And so are the gossipy men in the small town where a lady of scandal who returns to town an allegedly great actress just in time for her daughter's stage debut. Barbara Stanwyck, in her busiest screen year as a film star, is glorious and quite the star. Her character, a small town girl from the wrong side of the tracks who married onto the right side yet never fit in, left to pursue an acting career and with some success ended up in burlesque. Scandal involving a secret old beau on the side has tongues wagging, including an elderly train station master who starts tongues wagging. Mixed reactions from her estranged family also adds to the drama.
Set in small town U.S.A. in the early 1900's, this has all the makings of a smart little drama of the American family which isn't quite Andy Hardy's. Richard Carlson is her torn ex-husband who has gone on with his life with drama teacher Maureen O'Sullivan, while Lyle Bettger is the mysterious former flame whose past with Stanwyck seems to be unknown to all but a few. Of the two daughters, oldest Marcia Henderson is totally resentful while younger Lori Nelson has worshiped her from afar. Youngest child Billy Gray is at that vulnerable age where having his mother back seems to be a dream cone true, but with Stanwyck and Bettger's past a secret except to the audience, more obvious questions are raised.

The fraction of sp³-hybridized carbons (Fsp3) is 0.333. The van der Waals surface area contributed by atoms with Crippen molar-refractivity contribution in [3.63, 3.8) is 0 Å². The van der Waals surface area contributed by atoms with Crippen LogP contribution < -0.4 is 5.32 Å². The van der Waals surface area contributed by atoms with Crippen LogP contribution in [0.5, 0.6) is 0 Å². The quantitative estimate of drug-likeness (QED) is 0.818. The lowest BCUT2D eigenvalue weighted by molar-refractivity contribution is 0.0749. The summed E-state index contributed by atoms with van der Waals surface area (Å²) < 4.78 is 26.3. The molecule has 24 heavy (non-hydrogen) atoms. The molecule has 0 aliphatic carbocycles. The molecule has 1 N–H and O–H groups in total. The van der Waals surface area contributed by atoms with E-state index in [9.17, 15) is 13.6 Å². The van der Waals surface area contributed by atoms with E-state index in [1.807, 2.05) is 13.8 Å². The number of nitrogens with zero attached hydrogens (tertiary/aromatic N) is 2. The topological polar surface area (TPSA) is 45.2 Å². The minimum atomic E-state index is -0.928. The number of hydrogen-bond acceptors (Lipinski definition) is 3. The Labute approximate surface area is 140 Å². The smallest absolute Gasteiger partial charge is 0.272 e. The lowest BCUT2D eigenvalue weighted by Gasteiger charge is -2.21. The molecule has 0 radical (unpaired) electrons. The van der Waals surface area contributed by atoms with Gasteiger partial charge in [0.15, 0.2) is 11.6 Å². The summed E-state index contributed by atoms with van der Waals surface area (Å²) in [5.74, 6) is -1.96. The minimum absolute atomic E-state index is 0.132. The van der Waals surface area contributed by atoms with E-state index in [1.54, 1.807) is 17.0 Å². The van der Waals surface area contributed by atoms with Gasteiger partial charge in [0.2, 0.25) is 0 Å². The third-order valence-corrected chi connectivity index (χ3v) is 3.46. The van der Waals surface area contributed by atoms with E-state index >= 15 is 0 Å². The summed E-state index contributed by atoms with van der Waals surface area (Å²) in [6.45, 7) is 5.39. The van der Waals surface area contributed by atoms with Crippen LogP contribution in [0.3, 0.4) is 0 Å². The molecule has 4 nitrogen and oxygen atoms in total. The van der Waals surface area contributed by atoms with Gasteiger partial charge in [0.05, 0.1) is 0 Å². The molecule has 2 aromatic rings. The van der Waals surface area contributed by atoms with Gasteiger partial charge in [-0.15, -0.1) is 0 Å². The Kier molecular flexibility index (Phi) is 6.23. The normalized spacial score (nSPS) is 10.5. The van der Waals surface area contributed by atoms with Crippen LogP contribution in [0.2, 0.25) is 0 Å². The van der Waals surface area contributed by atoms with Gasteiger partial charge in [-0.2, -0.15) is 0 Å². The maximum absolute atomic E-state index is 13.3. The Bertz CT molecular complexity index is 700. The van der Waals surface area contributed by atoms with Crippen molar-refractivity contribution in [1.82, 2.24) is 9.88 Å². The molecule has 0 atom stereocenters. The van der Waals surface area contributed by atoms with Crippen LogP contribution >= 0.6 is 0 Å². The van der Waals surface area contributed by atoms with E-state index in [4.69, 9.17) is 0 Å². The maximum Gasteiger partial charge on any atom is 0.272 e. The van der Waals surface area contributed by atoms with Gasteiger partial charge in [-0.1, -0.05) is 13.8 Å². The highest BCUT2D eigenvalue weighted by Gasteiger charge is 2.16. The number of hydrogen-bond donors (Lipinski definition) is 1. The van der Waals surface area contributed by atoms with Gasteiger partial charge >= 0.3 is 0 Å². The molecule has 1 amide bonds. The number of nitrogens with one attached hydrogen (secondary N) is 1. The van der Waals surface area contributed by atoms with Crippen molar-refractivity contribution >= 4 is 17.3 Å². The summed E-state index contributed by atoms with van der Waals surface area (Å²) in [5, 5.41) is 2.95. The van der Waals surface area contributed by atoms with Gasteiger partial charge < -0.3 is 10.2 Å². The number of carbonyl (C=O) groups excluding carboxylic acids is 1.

Another delight is lovable German actress Lotte Stein as the housekeeper who was in on Nelson coming back. Richard Long, the oldest son of Ma and Oa Kettle, joins younger Kettle sister Nelson, here playing stuffy Henderson's boyfriend who is entranced with Stanwyck to Henderson's annoyance. As produced by tearjerker king Ross Hunter, this is quite a likable soap opera style melodrama, not quite as sappy as his big color movies, yet nicely detailed and extremely engrossing. The conflicts seem real and the conclusion bittersweet. This reaffirms why Stanwyck remains my favorite star of Hollywood's golden age.
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